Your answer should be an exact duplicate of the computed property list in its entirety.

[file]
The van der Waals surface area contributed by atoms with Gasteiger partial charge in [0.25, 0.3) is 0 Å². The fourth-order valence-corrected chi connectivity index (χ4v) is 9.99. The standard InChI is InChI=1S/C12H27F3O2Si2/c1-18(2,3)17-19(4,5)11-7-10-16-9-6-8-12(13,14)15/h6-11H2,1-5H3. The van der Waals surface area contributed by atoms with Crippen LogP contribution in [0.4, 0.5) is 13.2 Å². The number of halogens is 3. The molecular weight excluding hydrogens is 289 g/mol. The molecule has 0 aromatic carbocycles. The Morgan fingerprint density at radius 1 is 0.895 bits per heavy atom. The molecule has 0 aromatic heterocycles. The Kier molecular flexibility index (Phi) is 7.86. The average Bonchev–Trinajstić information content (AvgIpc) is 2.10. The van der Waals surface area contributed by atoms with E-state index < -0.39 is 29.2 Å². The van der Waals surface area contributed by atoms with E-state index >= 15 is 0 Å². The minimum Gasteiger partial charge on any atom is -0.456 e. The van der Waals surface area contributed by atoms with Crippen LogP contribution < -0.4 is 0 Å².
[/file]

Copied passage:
The van der Waals surface area contributed by atoms with Gasteiger partial charge in [0.25, 0.3) is 0 Å². The fourth-order valence-corrected chi connectivity index (χ4v) is 9.99. The standard InChI is InChI=1S/C12H27F3O2Si2/c1-18(2,3)17-19(4,5)11-7-10-16-9-6-8-12(13,14)15/h6-11H2,1-5H3. The van der Waals surface area contributed by atoms with Crippen LogP contribution in [0.4, 0.5) is 13.2 Å². The number of halogens is 3. The molecular weight excluding hydrogens is 289 g/mol. The molecule has 0 aromatic carbocycles. The Morgan fingerprint density at radius 1 is 0.895 bits per heavy atom. The molecule has 0 aromatic heterocycles. The Kier molecular flexibility index (Phi) is 7.86. The average Bonchev–Trinajstić information content (AvgIpc) is 2.10. The van der Waals surface area contributed by atoms with E-state index < -0.39 is 29.2 Å². The van der Waals surface area contributed by atoms with E-state index >= 15 is 0 Å². The minimum Gasteiger partial charge on any atom is -0.456 e. The van der Waals surface area contributed by atoms with Crippen LogP contribution < -0.4 is 0 Å².